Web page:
Barging in France: The Canal de Briare
Part 1: About the Canal de Briare
The picturesque Canal de Briare, one of the oldest canals in France, connects the valleys of the Seine and the Loire. A popular route for both private and commercial cruising vessels, the canal is renowned as one of the loveliest places for a barge cruise, and being a highly impressive feat of engineering.
The Canal de Briare begins just north of Montargis at Buges. The section of the canal between Montargis and Rogny follows the valley of the River Loing. Many of the villages and hamlets date earlier than the origin of the canal.
History of the canal - An engineering triumph
The Canal de Briare, the first summit-level canal in Europe (35 miles & 35 locks), joins the Loire to the Seine via the Loing River. On the Seine side, 24 locks make up for a difference in height of 252 feet, and on the Loire side, 12 locks make up for a difference of 135 feet.
The Canal de Briare was first considered by Maximilien de Béthune, King Henry IV’s first minister and the Duke of Sully, as a way of getting produce from the Loire Valley and Gâtinais to Paris quickly and efficiently. In the 17th century, Paris was booming and its population was hungry. A canal linking the food bowl of France with the growing metropolis would cut the food shortages Paris was experiencing. It would also provide the local area with employment and the King with taxes.
Satisfied with the plans, Henry IV awarded the project to the engineer Hugues Cosnier in 1604. Work started on the building of the canal and 12,000 workers toiled to dig the canal by hand.
The Canal de Briare was the first canal to be constructed at summit level using pound locks, which feature a chamber with gates at either end to control the height of the water within. Before then, locks only had a single gate. A summit-level canal first rises and then falls along its course. The 57km Canal de Briare rises through 12 locks, then falls 85 meters with its 24 descending locks.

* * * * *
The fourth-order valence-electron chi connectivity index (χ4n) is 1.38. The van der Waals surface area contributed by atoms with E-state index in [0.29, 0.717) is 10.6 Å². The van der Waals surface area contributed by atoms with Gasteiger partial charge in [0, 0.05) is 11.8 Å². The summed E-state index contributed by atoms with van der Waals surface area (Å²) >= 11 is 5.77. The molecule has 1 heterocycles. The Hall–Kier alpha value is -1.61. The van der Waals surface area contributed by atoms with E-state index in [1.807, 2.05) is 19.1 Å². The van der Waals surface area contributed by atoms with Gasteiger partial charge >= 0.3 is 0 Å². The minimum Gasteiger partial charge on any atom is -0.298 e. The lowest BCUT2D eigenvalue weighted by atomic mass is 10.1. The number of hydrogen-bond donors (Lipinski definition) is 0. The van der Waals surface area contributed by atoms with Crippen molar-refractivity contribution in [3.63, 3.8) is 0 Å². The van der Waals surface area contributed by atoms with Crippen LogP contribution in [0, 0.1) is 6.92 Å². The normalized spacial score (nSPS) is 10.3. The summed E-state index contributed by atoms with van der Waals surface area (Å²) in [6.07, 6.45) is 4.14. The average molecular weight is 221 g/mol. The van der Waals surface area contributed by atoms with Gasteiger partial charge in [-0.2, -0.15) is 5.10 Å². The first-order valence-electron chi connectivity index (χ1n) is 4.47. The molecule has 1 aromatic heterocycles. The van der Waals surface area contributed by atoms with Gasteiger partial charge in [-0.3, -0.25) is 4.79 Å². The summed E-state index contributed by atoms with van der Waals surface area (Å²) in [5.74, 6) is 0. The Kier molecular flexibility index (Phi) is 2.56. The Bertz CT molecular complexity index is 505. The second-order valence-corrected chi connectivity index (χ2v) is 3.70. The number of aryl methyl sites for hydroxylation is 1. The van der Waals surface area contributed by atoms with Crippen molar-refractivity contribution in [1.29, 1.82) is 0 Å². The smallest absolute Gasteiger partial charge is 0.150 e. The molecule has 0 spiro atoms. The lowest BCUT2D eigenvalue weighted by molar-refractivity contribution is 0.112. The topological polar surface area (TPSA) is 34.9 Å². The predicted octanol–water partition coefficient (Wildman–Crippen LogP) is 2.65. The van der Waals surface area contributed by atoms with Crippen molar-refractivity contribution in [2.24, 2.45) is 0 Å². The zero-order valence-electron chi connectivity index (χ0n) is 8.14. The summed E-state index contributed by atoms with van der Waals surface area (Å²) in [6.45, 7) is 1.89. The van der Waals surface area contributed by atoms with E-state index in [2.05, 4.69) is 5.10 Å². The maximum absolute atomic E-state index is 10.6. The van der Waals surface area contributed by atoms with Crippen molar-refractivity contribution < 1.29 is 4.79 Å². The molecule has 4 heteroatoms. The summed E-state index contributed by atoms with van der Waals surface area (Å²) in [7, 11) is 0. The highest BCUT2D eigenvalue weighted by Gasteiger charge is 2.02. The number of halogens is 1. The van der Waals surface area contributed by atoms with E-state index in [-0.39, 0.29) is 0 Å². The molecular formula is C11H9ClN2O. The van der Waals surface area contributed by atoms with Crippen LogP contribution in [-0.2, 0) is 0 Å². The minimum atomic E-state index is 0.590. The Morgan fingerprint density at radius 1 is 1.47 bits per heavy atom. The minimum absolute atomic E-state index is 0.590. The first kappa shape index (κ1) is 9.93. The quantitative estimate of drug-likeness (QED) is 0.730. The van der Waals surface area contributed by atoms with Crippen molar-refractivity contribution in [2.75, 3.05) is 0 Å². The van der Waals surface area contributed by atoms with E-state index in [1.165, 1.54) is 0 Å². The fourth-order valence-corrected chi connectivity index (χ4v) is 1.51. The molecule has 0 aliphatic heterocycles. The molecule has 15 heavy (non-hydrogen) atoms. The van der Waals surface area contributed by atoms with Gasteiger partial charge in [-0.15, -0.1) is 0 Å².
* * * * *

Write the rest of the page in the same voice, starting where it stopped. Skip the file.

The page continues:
During construction, they created several artificial lakes to feed water into the locks. At the most precipitous location, Rogny, it was necessary to build a “staircase” of seven locks in order to navigate the fall of the canal. While it was an outstanding feat of engineering, the design caused huge hold-ups, as each vessel had to navigate all seven locks before the next could pass through. In the end, they abandoned the staircase of locks and re-routed the canal to bypass them. Later, they renamed the town Rogny-les-Sept-Ecluses in its honor.
The assassination of King Henry IV in 1610 halted construction for 10 years. Cosnier was invited to continue the ambitious project in 1620. Guillaume Boutheroue took charge in 1629 after Cosnier died. They completed the canal in 1648.
Unlike the Canal du Loing, which follows a river its entire length, the Canal de Briare is a watershed canal. The canal suffered from water shortages when it first opened, even though supplied by carefully designed reservoirs. In the late 19th century, they diverted the canal over the River Loire with the construction of the Briare Aqueduct.
French Hotel Barge Cruises - Canal de Briare
Upper Loire/ Burgundy: Canal de Briare
Up to 8 guests
Charters and Cabin cruises
Family, Golf, Wine
- Part 1: About the Canal de Briare
- Part 2: Towns & Villages Along the Canal de Briare
- Part 3: Places of Interest on the Canal de Briare